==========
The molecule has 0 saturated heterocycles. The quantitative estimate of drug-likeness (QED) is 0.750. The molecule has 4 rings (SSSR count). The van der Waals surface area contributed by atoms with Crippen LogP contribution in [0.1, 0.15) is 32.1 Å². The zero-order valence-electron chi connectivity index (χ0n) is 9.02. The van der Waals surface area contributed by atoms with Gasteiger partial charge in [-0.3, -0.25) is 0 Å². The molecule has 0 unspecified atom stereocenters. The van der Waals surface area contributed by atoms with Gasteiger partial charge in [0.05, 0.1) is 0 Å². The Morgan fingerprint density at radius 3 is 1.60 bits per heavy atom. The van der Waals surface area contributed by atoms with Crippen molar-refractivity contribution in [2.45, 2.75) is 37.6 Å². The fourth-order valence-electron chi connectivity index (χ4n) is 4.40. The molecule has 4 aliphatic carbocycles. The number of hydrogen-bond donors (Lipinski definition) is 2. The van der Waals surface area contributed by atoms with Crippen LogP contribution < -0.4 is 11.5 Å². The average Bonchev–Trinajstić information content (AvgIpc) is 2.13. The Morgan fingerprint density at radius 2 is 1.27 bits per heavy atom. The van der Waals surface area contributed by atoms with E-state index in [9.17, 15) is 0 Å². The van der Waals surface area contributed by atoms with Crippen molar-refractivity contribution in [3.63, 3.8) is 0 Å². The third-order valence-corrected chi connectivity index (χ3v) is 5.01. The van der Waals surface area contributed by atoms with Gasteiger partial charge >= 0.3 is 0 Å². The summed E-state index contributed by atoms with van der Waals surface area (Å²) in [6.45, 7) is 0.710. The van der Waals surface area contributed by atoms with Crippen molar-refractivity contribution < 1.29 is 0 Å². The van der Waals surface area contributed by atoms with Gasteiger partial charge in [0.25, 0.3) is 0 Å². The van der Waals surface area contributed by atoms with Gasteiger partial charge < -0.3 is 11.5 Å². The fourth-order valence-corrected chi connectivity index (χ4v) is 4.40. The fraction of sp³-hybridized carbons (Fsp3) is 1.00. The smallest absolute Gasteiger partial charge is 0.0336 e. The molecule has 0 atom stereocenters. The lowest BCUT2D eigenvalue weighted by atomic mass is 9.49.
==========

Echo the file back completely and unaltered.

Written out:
The molecule has 0 saturated heterocycles. The quantitative estimate of drug-likeness (QED) is 0.750. The molecule has 4 rings (SSSR count). The van der Waals surface area contributed by atoms with Crippen LogP contribution in [0.1, 0.15) is 32.1 Å². The zero-order valence-electron chi connectivity index (χ0n) is 9.02. The van der Waals surface area contributed by atoms with Gasteiger partial charge in [-0.3, -0.25) is 0 Å². The molecule has 0 unspecified atom stereocenters. The van der Waals surface area contributed by atoms with Gasteiger partial charge in [0.05, 0.1) is 0 Å². The Morgan fingerprint density at radius 3 is 1.60 bits per heavy atom. The van der Waals surface area contributed by atoms with Crippen molar-refractivity contribution in [2.45, 2.75) is 37.6 Å². The fourth-order valence-electron chi connectivity index (χ4n) is 4.40. The molecule has 4 aliphatic carbocycles. The number of hydrogen-bond donors (Lipinski definition) is 2. The van der Waals surface area contributed by atoms with Crippen LogP contribution < -0.4 is 11.5 Å². The average Bonchev–Trinajstić information content (AvgIpc) is 2.13. The Morgan fingerprint density at radius 2 is 1.27 bits per heavy atom. The van der Waals surface area contributed by atoms with E-state index in [9.17, 15) is 0 Å². The van der Waals surface area contributed by atoms with Crippen molar-refractivity contribution in [3.63, 3.8) is 0 Å². The third-order valence-corrected chi connectivity index (χ3v) is 5.01. The van der Waals surface area contributed by atoms with Gasteiger partial charge >= 0.3 is 0 Å². The summed E-state index contributed by atoms with van der Waals surface area (Å²) in [6.45, 7) is 0.710. The van der Waals surface area contributed by atoms with Crippen molar-refractivity contribution < 1.29 is 0 Å². The van der Waals surface area contributed by atoms with Gasteiger partial charge in [0.25, 0.3) is 0 Å². The van der Waals surface area contributed by atoms with Gasteiger partial charge < -0.3 is 11.5 Å². The fourth-order valence-corrected chi connectivity index (χ4v) is 4.40. The fraction of sp³-hybridized carbons (Fsp3) is 1.00. The smallest absolute Gasteiger partial charge is 0.0336 e. The molecule has 0 atom stereocenters. The lowest BCUT2D eigenvalue weighted by atomic mass is 9.49.